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Cinnamon Snail took fast track to greatness...and saving the planet

 

“We don’t have time to take baby steps, “ says Adam Sobel, the head chef and founder of The Cinnamon Snail—the country’s first all-organic and vegan food truck and now restaurant located at The Pennsy in New York City. Sobel is referring to the crisis that the earth finds itself in due to animal agriculture, human overpopulation, pollution and our wanton disregard for planet Earth.

 

So Sobel did something profound—a favor to humankind: He learned how to cook unbelievably good vegan food. Scientists everywhere agree: Cutting out meat from our diets is the single best thing we can do for the planet, animals and our health.

 

But a lot of people still need to be convinced that it’s a delicious way to live. Genius is one of those words—like “awesome”—that shouldn’t be thrown around with abandon. It should mean something. But Adam Sobel—thousands of his fans will back me up on this—is a culinary genius.

 

He understands the alchemy of fresh herbs, spices and ingredients from the plant kingdom. What he creates is, without a trace of hyperbole, magic.

 

There’s a reason Friends of Animals asked Sobel to cater its 60th anniversary party in July—because the food is, well, awesome. Cinnamon Snail was launched on the holiday of love—Valentine’s Day—in 2010, as an expression of love for all animals. Sobel had been working in vegan and vegan-friendly restaurants for a dozen years prior to launching Cinnamon Snail, but he felt like the clientele was already vegan or vegan friendly. Sobel wanted the challenge of making people who weren’t living a plant-based lifestyle fall in love with vegan cuisine.

 

He had the idea that healthy, crave-worthy vegan food needed to be taken to the streets, so people could, as Sobel puts it, “connect the dots for themselves.” Sobel knew that the key to converting the masses was making it easy for them to experience delicious food.

 

“Once you eat vegan food that is in fact even yummier, and leaves you feeling better than non-vegan food, it becomes very hard to justify continuing to consume animals,” he said. Countless people have opened a vegan restaurant, with varying degrees of success. No doubt there are now world-class vegan restaurants all over the world.

 

But what makes Cinnamon Snail stand out and triumph is its bold flavors and hybrid menu that is comfort-cuisine-meets-good-for-you. Inspired by Vietnamese, Thai, Indian and other traditional cuisines from around the world, items on the menu fill you up while nourishing the body. There are things like miso teriyaki grilled tofu with roasted Brussels sprouts, black sesame gomasio, arugula, and wasabi mayo on a toasted pretzel bun and Thanksgiving Sandoo (porcini mushroom seitan and parsnip sage bread pudding, with cranberry orange relish, marinated kale, and roasted garlic aioli on toasted baguette). And so much more.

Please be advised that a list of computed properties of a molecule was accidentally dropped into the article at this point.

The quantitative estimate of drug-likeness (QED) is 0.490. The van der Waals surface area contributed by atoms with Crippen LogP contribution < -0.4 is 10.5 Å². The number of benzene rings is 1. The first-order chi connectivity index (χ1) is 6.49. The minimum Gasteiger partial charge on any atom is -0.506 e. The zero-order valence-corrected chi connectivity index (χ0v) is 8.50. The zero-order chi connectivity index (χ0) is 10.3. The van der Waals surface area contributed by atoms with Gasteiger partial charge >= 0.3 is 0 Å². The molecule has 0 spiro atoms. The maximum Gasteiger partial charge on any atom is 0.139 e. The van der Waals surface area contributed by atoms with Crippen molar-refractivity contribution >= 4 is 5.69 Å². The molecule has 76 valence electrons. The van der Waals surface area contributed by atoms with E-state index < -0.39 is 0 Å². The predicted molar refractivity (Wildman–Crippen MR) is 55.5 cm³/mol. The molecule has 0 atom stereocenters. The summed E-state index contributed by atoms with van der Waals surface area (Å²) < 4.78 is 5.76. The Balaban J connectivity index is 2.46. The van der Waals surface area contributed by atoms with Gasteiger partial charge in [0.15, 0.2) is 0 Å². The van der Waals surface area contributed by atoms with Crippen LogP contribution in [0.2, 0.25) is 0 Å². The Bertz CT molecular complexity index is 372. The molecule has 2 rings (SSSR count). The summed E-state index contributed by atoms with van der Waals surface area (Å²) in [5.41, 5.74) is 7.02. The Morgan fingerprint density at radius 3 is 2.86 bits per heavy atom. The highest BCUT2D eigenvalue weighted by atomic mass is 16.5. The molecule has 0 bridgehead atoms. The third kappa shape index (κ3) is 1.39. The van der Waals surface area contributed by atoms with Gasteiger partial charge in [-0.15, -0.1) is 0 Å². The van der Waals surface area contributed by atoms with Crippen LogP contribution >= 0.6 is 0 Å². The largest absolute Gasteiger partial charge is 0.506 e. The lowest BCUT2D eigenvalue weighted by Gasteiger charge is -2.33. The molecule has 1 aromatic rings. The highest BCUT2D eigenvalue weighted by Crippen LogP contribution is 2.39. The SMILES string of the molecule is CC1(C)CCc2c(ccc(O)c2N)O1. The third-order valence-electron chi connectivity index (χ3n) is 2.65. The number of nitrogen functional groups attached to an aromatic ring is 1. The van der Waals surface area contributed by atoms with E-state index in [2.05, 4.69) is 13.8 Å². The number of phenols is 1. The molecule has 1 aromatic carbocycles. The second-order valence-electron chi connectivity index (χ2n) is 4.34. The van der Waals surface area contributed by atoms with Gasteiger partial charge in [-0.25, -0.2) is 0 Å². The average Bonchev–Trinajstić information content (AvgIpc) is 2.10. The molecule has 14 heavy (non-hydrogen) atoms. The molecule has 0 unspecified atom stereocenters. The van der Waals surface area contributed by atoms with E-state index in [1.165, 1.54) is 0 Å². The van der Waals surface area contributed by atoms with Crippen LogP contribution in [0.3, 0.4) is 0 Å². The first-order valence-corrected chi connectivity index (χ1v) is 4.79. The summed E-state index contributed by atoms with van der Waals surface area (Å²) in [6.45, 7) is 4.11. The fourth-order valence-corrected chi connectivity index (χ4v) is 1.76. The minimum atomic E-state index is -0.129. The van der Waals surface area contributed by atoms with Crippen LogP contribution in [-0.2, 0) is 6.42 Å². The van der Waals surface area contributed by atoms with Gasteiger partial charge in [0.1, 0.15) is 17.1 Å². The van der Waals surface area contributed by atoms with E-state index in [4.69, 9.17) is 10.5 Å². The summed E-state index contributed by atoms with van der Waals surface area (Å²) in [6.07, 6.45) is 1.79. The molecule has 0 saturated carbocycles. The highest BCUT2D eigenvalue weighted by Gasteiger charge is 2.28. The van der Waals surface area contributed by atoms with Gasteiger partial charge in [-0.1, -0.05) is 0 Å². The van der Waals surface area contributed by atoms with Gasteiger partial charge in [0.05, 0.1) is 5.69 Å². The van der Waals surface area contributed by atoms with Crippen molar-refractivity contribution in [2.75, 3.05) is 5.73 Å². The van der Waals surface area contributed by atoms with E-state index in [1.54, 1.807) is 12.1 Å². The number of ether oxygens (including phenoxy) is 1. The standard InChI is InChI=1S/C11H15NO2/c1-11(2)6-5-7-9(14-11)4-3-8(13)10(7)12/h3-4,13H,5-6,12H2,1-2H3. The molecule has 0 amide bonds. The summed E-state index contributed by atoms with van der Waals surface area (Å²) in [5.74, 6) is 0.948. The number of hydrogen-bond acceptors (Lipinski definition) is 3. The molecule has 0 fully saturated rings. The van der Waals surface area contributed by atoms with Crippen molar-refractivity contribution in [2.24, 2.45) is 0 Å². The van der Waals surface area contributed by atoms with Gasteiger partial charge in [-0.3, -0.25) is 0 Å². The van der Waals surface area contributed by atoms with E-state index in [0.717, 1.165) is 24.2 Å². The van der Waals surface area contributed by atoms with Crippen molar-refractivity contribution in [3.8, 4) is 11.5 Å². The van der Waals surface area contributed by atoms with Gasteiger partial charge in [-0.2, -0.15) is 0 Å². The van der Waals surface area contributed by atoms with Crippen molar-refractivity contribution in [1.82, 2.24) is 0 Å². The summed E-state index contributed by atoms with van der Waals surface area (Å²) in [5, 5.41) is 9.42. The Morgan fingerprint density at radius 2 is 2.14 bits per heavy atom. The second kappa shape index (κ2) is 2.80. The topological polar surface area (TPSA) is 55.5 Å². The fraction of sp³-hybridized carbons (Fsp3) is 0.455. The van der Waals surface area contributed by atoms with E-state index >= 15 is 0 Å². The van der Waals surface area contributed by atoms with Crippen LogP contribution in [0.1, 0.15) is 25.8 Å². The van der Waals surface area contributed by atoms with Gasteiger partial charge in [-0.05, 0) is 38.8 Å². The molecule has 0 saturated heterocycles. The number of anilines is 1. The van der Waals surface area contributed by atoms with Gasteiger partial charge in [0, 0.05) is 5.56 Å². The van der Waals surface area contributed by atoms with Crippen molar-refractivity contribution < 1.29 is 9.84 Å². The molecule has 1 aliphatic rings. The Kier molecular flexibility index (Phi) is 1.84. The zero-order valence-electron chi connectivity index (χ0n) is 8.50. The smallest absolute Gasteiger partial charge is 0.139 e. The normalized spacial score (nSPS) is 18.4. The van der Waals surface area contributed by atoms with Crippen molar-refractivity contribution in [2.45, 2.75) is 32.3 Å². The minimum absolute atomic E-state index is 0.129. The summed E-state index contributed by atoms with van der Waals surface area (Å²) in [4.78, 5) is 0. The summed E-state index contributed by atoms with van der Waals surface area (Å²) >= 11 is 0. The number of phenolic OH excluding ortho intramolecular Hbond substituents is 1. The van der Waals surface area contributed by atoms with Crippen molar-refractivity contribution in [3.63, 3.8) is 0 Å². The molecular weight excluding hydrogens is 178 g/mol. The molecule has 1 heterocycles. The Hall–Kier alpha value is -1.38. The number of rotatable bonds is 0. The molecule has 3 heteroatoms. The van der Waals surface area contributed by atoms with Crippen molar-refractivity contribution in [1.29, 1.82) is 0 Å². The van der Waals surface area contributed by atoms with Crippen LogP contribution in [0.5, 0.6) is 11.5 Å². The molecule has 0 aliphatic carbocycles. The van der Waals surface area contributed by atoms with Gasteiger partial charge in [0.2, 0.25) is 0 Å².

And then there are the desserts, which no one claims are good for you (unless you count emotionally good for you in which case unbridled joy is an immediate result), that include delicate pastries, moist cakes and the doughnuts Cinnamon Snail are known for throughout New York City.

 

Never, ever go to New York City without getting a doughnut from Cinnamon Snail.

 

Sobel published a cookbook in 2015 called Street Vegan, which I naturally purchased the day it came out. Not only is it beautiful and full of inspirational recipes, but it does something very rare for a chef of increasing prominence: It gives away most of the Cinnamon Snail’s secrets.

 

So in your own kitchen you can recreate recipes for most of the food Sobel is known for—including the doughnuts. The most important thing I learned is that umboshi plum vinegar is a magic elixir that makes everything taste better.

 

I also learned that making doughnuts is time-consuming and tedious and that it’s much more fun to buy them rather than make them. But I live 694.8 miles from Cinnamon Snail, so, sometimes, I have to get in the kitchen, get dirty, make dough and do some tedious work, because—trust me on this—this food is worth it.

 

Cinnamon Snail at The Pennsy: On the corner of 33rd street & 7th avenue in Manhattan—convenient for folks visiting Madison Square Garden, and Amtrack, NJ Transit, and LIRR commuters.

 

Open 11 a.m.-9 p.m. seven days a week. Visit their Facebook page for info about the food trucks.

 

Act•ionLine Summer 2017

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